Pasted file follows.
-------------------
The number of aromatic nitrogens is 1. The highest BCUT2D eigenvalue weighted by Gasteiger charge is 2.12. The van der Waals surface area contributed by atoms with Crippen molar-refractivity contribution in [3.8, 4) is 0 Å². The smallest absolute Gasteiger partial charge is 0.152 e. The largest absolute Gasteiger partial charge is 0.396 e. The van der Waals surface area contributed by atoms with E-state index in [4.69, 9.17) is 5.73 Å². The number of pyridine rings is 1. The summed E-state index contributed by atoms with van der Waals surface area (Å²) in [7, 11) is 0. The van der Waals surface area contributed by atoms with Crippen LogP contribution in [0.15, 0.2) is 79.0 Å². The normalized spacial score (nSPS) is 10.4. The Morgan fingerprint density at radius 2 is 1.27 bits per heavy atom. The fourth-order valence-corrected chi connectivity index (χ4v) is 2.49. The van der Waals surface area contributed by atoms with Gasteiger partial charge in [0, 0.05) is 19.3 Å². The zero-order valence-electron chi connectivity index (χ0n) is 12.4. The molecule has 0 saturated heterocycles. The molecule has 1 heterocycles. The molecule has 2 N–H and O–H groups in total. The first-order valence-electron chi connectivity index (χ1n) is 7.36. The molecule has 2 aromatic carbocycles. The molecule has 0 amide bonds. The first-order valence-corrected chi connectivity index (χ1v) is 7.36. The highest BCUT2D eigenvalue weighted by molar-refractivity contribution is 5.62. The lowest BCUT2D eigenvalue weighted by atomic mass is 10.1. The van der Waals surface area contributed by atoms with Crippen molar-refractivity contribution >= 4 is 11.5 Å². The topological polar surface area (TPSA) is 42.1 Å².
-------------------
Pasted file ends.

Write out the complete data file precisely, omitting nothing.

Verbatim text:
The number of aromatic nitrogens is 1. The highest BCUT2D eigenvalue weighted by Gasteiger charge is 2.12. The van der Waals surface area contributed by atoms with Crippen molar-refractivity contribution in [3.8, 4) is 0 Å². The smallest absolute Gasteiger partial charge is 0.152 e. The largest absolute Gasteiger partial charge is 0.396 e. The van der Waals surface area contributed by atoms with E-state index in [4.69, 9.17) is 5.73 Å². The number of pyridine rings is 1. The summed E-state index contributed by atoms with van der Waals surface area (Å²) in [7, 11) is 0. The van der Waals surface area contributed by atoms with Crippen LogP contribution in [0.15, 0.2) is 79.0 Å². The normalized spacial score (nSPS) is 10.4. The Morgan fingerprint density at radius 2 is 1.27 bits per heavy atom. The fourth-order valence-corrected chi connectivity index (χ4v) is 2.49. The van der Waals surface area contributed by atoms with Gasteiger partial charge in [0, 0.05) is 19.3 Å². The zero-order valence-electron chi connectivity index (χ0n) is 12.4. The molecule has 0 saturated heterocycles. The molecule has 1 heterocycles. The molecule has 2 N–H and O–H groups in total. The first-order valence-electron chi connectivity index (χ1n) is 7.36. The molecule has 2 aromatic carbocycles. The molecule has 0 amide bonds. The first-order valence-corrected chi connectivity index (χ1v) is 7.36. The highest BCUT2D eigenvalue weighted by molar-refractivity contribution is 5.62. The lowest BCUT2D eigenvalue weighted by atomic mass is 10.1. The van der Waals surface area contributed by atoms with Crippen molar-refractivity contribution >= 4 is 11.5 Å². The topological polar surface area (TPSA) is 42.1 Å².